The fascinating Psychopathology in the Genome and Neuroscience Era brings together selected topics in psychiatric genetics, epidemiology and prevention, and neuroscience and education. This key reference integrates this information across the fields of genetics, epidemiology, and neuroscience to arrive at an understanding of where recent advances in genetics and neuroscience -- advances that promise to enhance our understanding of human behavior and psychopathology -- are likely to influence psychopathology research and education in the near future.
How will the field of psychopathology incorporate the coming avalanche of information generated by these recent advances? The answer will influence not only how mental health professionals diagnose and treat patients but also how the next generation of professionals is trained.
Chapters in this exciting compilation are based on individual talks by 20 international experts at the conceptual forefront of their respective fields given at the March 2003 American Psychopathological Association annual meeting. Organized into four main sections -- the future of psychiatric genetics, diagnosis and prevention of psychiatric disorders, neurobiology and psychiatric disorders, and the future of psychiatric education -- Psychopathology in the Genome and Neuroscience Era focuses on a broad range of topics: The importance of a conceptual shift from identifying major genes for mental disorders to gaining an understanding of the role of which genes in which contexts, both biological and environmental, confer susceptibility to or protection from mental disorders or components thereof Historical perspective of gene susceptibility to mental disorders, with the same possibilities for use and misuse of genotype data as now exist for significantly heritable traits such as intelligence, and for borderline traits such as criminal behavior and alcoholism Reconceptualization of medicine and medical diagnoses to include molecular genetic components, including the importance of cell loss and neurogenesis in mood disorders Major phenotypic problems inherent in all attempts to measure psychopathology, starting with how to achieve reliability, and how to advance from reliability to validity in future revisions of DSM and ICD classifications Brain structural abnormalities in mood disorders; physiological cell death and whether or not this natural phenomenon can be converted into a pathological process, including the importance of cell loss and neurogenesis in mood disorders The influence of scientific advances, workforce issues, and educational trends on psychiatric training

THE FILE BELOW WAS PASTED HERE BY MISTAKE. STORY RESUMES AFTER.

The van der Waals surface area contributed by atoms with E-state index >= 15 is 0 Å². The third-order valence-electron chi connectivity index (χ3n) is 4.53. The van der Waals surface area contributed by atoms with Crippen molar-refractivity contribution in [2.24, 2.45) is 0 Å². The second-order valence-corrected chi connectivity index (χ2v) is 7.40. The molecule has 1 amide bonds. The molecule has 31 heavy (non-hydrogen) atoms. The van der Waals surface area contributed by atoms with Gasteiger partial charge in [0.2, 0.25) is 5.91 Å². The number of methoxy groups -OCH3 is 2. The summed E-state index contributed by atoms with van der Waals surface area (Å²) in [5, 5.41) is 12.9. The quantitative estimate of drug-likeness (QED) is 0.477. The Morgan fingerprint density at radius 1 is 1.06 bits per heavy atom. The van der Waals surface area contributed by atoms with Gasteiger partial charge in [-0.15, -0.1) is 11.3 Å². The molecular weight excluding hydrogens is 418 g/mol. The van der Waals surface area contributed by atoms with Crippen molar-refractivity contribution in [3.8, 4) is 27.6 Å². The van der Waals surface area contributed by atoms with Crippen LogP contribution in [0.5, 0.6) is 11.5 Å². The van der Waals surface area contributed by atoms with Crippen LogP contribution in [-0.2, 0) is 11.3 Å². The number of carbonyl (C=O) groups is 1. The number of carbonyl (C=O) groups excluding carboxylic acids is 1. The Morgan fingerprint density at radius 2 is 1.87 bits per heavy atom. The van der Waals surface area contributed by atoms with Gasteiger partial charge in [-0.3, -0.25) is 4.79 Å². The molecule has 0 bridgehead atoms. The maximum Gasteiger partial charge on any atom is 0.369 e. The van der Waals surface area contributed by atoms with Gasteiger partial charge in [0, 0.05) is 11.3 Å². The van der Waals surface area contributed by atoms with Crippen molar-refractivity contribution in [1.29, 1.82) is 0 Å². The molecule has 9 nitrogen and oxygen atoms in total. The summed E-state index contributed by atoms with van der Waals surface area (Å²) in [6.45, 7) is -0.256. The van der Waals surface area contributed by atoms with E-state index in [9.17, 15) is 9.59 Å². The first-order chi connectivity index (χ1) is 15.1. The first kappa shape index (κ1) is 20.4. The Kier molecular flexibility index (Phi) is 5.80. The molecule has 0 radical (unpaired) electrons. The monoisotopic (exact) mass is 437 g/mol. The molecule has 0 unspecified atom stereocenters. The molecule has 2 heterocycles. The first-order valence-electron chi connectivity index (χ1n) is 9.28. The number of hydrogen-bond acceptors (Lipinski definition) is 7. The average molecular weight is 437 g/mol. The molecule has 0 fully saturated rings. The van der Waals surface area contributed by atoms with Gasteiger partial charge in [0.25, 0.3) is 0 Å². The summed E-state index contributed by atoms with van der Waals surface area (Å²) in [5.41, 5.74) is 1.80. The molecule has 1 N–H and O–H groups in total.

Psychopathology in the Genome and Neuroscience Era is a must-read reference work for anyone -- practitioners, residents, and students alike -- interested in the future of psychiatric genetics, epidemiology, and education.
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Charles F. Zorumski, M.D., is Samuel B. Guze Professor and Head of Psychiatry at Washington University School of Medicine in St. Louis, Missouri.
Eugene H. Rubin, M.D., Ph.D., is Professor in the Department of Psychiatry and Vice Chair for Education at Washington University School of Medicine in St. Louis, Missouri.
ContributorsPrefacePART I: The Future of Psychiatric GeneticsChapter 1. Bridging Genetics and Epidemiology of Mental DisordersChapter 2. New Genes for Human Behavior in Historical PerspectiveChapter 3. Redefining Early-Onset Disorders for Genetic Studies: Attention-Deficit/Hyperactivity Disorder and AutismChapter 4. Genetic Risk Factors for Late-Onset Alzheimer's DiseasePART II: Diagnosis and Prevention of Psychiatric DisordersChapter 5. Are There Phenotype Problems?Chapter 6. Advancing From Reliability to Validity: The Challenge for the DSM-V/ICD-11 RevisionsChapter 7. Prospects for Prevention of Mental Disorders in the Era of Genomic MedicinePART III: Neurobiology and Psychiatric DisordersChapter 8. Brain Structural Abnormalities in Mood DisordersChapter 9. Neuroapoptosis During Synaptogenesis: A Final Common Path to Neurodevelopmental DisturbancesChapter 10. Neurobiology, Neurogenesis, and the Pathology of PsychopathologyPART IV: The Future of Psychiatric EducationChapter 11. Influence of Scientific Advances, Workforce Issues, and Educational Trends on Psychiatric TrainingChapter 12. Crisis in American Psychiatric Education: An Argument for the Inclusion of Research Training for All Psychiatric ResidentsIndex
This is an excellent new book covering the present and future research perspectives on the neuroscience of psychopathology. This book will help practicing psychiatrists to keep abreast of this rapidly changing field. No psychiatrist should be left behind! * Doody's Review Service *
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